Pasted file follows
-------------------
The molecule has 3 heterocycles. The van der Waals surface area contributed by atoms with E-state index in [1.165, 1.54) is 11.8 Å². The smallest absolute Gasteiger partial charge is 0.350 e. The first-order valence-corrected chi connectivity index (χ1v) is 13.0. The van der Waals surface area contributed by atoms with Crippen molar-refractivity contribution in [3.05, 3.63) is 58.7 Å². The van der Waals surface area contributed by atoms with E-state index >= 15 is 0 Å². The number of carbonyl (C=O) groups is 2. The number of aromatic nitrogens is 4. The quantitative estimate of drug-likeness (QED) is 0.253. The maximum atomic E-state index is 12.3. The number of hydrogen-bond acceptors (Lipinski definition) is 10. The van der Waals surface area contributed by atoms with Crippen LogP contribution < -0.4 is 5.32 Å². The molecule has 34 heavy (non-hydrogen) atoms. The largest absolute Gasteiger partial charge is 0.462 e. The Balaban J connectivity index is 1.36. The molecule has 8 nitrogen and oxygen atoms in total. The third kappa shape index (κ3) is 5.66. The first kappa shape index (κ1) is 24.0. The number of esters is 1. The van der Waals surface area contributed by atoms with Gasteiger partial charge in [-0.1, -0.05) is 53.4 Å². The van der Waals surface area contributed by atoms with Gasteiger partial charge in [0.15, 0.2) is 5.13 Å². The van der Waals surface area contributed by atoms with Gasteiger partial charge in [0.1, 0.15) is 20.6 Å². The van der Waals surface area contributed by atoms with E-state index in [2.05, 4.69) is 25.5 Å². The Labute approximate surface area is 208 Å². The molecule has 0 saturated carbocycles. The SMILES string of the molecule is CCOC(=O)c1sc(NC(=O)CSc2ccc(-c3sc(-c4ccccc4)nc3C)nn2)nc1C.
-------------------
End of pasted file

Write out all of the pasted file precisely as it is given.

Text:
The molecule has 3 heterocycles. The van der Waals surface area contributed by atoms with E-state index in [1.165, 1.54) is 11.8 Å². The smallest absolute Gasteiger partial charge is 0.350 e. The first-order valence-corrected chi connectivity index (χ1v) is 13.0. The van der Waals surface area contributed by atoms with Crippen molar-refractivity contribution in [3.05, 3.63) is 58.7 Å². The van der Waals surface area contributed by atoms with E-state index >= 15 is 0 Å². The number of carbonyl (C=O) groups is 2. The number of aromatic nitrogens is 4. The quantitative estimate of drug-likeness (QED) is 0.253. The maximum atomic E-state index is 12.3. The number of hydrogen-bond acceptors (Lipinski definition) is 10. The van der Waals surface area contributed by atoms with Crippen LogP contribution < -0.4 is 5.32 Å². The molecule has 34 heavy (non-hydrogen) atoms. The largest absolute Gasteiger partial charge is 0.462 e. The Balaban J connectivity index is 1.36. The molecule has 8 nitrogen and oxygen atoms in total. The third kappa shape index (κ3) is 5.66. The first kappa shape index (κ1) is 24.0. The number of esters is 1. The van der Waals surface area contributed by atoms with Gasteiger partial charge in [-0.1, -0.05) is 53.4 Å². The van der Waals surface area contributed by atoms with Gasteiger partial charge in [0.15, 0.2) is 5.13 Å². The van der Waals surface area contributed by atoms with Gasteiger partial charge in [0.1, 0.15) is 20.6 Å². The van der Waals surface area contributed by atoms with E-state index in [2.05, 4.69) is 25.5 Å². The Labute approximate surface area is 208 Å². The molecule has 0 saturated carbocycles. The SMILES string of the molecule is CCOC(=O)c1sc(NC(=O)CSc2ccc(-c3sc(-c4ccccc4)nc3C)nn2)nc1C.